However, the parties were only able to “take note of” the quantified economy-wide emission reduction targets to be implemented by Parties and of the intention of these Parties to convert these targets to quantified emission limitation or reduction objectives (QELROs) for the second commitment period under the Kyoto Protocol. In the absence of understanding about what underlies such QELROs, the Parties are invited to submit information on their QELROs for the second commitment period under the Kyoto Protocol by 1 May 2012.
Outcome of the work of the Ad Hoc Working Group on Long-term Cooperative Action under the Convention
Those who have been following the international negotiations for some time will be aware that the AWG-LCA has been working to agree a broader climate change agreement under the UNFCCC for several years now. The work of the AWG-LCA will continue, but a number of important areas under the AWG-LCA were subject to a Decision at Durban.
In the absence of stringency in terms of existing emissions reduction pledges and commitments, the Parties agreed to continue to work towards identifying a global goal for substantially reducing global emissions by 2050, and to consider it at COP18. The Parties also agreed to continue to work towards identifying a time frame for the global peaking of greenhouse gas emissions and to consider it at COP18.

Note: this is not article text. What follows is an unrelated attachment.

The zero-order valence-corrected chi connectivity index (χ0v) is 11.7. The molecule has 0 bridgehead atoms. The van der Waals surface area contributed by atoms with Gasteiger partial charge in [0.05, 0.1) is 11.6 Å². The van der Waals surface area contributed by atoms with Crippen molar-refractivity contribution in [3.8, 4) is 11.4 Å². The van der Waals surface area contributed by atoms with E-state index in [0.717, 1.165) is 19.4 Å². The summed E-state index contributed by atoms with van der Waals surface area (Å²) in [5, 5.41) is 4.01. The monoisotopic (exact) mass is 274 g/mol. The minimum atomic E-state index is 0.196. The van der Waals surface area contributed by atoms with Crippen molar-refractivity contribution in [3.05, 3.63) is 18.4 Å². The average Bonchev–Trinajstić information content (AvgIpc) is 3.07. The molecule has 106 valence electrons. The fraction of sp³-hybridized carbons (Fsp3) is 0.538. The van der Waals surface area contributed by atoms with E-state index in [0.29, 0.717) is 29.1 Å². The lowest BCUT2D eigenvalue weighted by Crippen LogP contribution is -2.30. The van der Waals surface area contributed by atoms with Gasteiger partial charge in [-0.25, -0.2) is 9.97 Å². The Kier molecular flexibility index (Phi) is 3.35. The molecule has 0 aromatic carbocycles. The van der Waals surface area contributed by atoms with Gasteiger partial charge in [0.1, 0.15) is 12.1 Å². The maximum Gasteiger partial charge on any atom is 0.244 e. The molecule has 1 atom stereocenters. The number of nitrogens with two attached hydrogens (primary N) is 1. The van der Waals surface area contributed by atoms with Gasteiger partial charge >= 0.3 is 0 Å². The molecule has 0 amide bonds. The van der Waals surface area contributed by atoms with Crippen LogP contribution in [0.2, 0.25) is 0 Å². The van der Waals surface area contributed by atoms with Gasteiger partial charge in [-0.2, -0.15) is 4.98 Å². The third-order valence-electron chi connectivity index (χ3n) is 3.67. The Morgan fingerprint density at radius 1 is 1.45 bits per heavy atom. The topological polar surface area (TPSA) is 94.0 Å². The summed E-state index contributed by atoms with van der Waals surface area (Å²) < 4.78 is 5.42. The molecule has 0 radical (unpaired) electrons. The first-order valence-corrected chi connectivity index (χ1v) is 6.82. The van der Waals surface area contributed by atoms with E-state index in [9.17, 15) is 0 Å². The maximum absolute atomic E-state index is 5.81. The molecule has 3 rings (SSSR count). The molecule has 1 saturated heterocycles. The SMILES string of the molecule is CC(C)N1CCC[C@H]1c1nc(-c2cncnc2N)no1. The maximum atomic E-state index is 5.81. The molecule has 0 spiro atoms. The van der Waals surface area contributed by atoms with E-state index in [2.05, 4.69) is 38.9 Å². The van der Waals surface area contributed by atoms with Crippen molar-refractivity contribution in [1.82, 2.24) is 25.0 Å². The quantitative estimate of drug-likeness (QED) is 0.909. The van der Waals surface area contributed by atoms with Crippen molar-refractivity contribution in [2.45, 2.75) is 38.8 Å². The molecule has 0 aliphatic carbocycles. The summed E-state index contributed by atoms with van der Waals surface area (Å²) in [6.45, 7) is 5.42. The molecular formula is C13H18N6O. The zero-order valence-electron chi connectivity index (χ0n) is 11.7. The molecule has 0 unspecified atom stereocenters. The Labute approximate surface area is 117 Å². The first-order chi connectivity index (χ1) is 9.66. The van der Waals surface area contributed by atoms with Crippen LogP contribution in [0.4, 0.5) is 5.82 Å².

Nationally appropriate mitigation commitments or actions by developed country Parties
Quantified economy-wide emission reduction targets to be implemented by Parties contained in document FCCC/SB/2011/INF.1/Rev.1 were noted by the Parties.
The Parties decided to continue the process of clarifying these targets in 2012, with the objective of understanding assumptions and conditions related to individual targets. This process will involve submission of relevant information using a common template, to the UNFCCC secretariat by 5 March 2012 to be compiled into a miscellaneous document as well as workshops.
UNFCCC biennial reporting guidelines for developed country Parties
Guidelines for biennial reporting for developed country Parties were adopted. It was decided that developed country Parties shall use the UNFCCC biennial reporting guidelines for the preparation of their first biennial reports and submit their first biennial reports to the secretariat by 1 January 2014, and their second and subsequent biennial reports two years after the due date of a full national communication (i.e. in 2016, 2020). Parties included in Annex I to the Convention (Annex I Parties) shall submit a full national communication every four years.
Modalities and procedures for international assessment and review